Clinical trials are research studies in which people help doctors find ways to improve health and cancer care. Each study at Baptist tries to answer scientific questions and to find better ways to prevent, diagnose, or treat cancer. A clinical trial is one of the final stages of a long and careful cancer research process. Studies are done with cancer patients to find out whether promising approaches to cancer prevention, diagnosis, and treatment are safe and effective.
Different types of clinical trials:
- Treatment trials that test new treatments (such as a new cancer drug, new approaches to surgery or radiation therapy, new combinations of treatments, or new methods, such as gene therapy).
- Prevention trials that test new approaches, such as medicines, vitamins, minerals, or other supplements that doctors believe may lower the risk of a certain type of cancer. These trials look for the best way to prevent cancer in people who have never had cancer, or to prevent cancer from returning, or to prevent a new cancer occurring in people who have already had cancer.
- Screening trials that test the best way to find cancer, especially in its early stages.
- Quality of life trials, also called supportive care trials, that explore ways to improve comfort and quality of life for cancer patients.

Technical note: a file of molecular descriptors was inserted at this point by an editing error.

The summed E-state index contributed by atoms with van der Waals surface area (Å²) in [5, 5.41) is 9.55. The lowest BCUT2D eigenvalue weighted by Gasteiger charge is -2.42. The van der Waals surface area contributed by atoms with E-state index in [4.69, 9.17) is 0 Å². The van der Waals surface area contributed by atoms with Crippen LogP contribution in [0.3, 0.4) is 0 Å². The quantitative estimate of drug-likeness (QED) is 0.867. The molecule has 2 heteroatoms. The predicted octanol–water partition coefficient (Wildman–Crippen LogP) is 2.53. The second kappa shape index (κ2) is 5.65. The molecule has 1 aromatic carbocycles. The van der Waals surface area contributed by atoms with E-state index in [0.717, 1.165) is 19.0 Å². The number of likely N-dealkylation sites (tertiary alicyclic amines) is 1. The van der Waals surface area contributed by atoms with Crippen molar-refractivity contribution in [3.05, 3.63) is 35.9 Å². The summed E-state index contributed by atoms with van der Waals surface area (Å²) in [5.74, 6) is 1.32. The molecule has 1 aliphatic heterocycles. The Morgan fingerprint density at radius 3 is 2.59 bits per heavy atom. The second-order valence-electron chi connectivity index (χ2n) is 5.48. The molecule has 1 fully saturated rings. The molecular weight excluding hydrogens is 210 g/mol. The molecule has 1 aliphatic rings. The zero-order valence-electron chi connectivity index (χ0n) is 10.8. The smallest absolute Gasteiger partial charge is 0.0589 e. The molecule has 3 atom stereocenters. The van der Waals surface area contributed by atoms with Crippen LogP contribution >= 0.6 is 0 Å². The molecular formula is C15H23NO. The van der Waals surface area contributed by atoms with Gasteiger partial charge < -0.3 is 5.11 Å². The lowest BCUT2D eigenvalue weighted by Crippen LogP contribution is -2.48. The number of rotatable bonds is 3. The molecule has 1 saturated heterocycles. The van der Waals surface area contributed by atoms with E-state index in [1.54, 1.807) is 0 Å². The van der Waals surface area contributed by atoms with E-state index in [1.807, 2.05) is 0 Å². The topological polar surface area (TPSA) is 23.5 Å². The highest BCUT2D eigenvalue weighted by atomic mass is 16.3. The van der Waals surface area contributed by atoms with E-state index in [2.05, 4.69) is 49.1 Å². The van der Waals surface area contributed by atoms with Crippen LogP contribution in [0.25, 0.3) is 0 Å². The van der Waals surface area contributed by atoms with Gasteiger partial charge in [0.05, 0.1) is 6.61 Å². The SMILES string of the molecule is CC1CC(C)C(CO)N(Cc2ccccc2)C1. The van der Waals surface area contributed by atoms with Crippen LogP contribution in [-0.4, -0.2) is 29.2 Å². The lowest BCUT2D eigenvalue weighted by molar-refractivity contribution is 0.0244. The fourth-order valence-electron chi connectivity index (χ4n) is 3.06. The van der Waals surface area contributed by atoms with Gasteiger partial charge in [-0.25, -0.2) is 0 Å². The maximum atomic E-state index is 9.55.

Patients within the Baptist system can participate in groundbreaking clinical trials through the Baptist Cancer Center. Baptist, with its network of community hospitals, offers opportunity for research as well as treatment. As we put an increased emphasis on research protocols, higher levels of care can be provided to patients and their families. The best care for cancer patients begins with the best research. As Baptist becomes more involved in clinical research protocols both locally and nationally, additional treatment options will be available to physicians in the Baptist system, and state-of-the-art care will be enhanced for Memphis and Mid-South residents.
For more information about our clinical trials, please visit our clinical trial listings or read through our Clinical Trial Q and A.